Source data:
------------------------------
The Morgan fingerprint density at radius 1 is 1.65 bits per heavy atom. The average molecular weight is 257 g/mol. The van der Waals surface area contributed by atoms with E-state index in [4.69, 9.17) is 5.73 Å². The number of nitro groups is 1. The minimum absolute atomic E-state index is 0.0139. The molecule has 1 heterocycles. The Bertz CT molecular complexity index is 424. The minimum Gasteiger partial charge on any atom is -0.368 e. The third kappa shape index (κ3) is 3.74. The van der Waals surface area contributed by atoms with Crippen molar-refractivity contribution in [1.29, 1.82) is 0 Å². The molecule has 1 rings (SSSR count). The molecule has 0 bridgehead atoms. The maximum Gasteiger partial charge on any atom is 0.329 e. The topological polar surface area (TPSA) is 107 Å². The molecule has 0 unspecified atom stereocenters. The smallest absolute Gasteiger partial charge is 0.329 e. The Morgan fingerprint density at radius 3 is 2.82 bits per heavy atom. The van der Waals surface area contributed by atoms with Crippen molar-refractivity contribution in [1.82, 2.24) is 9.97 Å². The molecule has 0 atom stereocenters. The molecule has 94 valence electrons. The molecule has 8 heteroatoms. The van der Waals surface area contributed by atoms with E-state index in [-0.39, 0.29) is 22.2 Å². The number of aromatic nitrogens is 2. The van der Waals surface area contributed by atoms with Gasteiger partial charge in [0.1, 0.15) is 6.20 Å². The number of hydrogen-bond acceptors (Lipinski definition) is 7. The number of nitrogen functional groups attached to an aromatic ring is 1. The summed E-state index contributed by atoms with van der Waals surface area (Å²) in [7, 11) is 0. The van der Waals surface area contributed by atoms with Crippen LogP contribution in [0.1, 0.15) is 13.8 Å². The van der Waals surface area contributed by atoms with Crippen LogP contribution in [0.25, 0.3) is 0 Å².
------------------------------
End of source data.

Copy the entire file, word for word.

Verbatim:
The Morgan fingerprint density at radius 1 is 1.65 bits per heavy atom. The average molecular weight is 257 g/mol. The van der Waals surface area contributed by atoms with E-state index in [4.69, 9.17) is 5.73 Å². The number of nitro groups is 1. The minimum absolute atomic E-state index is 0.0139. The molecule has 1 heterocycles. The Bertz CT molecular complexity index is 424. The minimum Gasteiger partial charge on any atom is -0.368 e. The third kappa shape index (κ3) is 3.74. The van der Waals surface area contributed by atoms with Crippen molar-refractivity contribution in [1.29, 1.82) is 0 Å². The molecule has 1 rings (SSSR count). The molecule has 0 bridgehead atoms. The maximum Gasteiger partial charge on any atom is 0.329 e. The topological polar surface area (TPSA) is 107 Å². The molecule has 0 unspecified atom stereocenters. The smallest absolute Gasteiger partial charge is 0.329 e. The Morgan fingerprint density at radius 3 is 2.82 bits per heavy atom. The van der Waals surface area contributed by atoms with Crippen molar-refractivity contribution in [1.82, 2.24) is 9.97 Å². The molecule has 0 atom stereocenters. The molecule has 94 valence electrons. The molecule has 8 heteroatoms. The van der Waals surface area contributed by atoms with E-state index in [-0.39, 0.29) is 22.2 Å². The number of aromatic nitrogens is 2. The van der Waals surface area contributed by atoms with Gasteiger partial charge in [0.1, 0.15) is 6.20 Å². The number of hydrogen-bond acceptors (Lipinski definition) is 7. The number of nitrogen functional groups attached to an aromatic ring is 1. The summed E-state index contributed by atoms with van der Waals surface area (Å²) in [7, 11) is 0. The van der Waals surface area contributed by atoms with Crippen LogP contribution in [0.1, 0.15) is 13.8 Å². The van der Waals surface area contributed by atoms with Crippen LogP contribution in [0.25, 0.3) is 0 Å².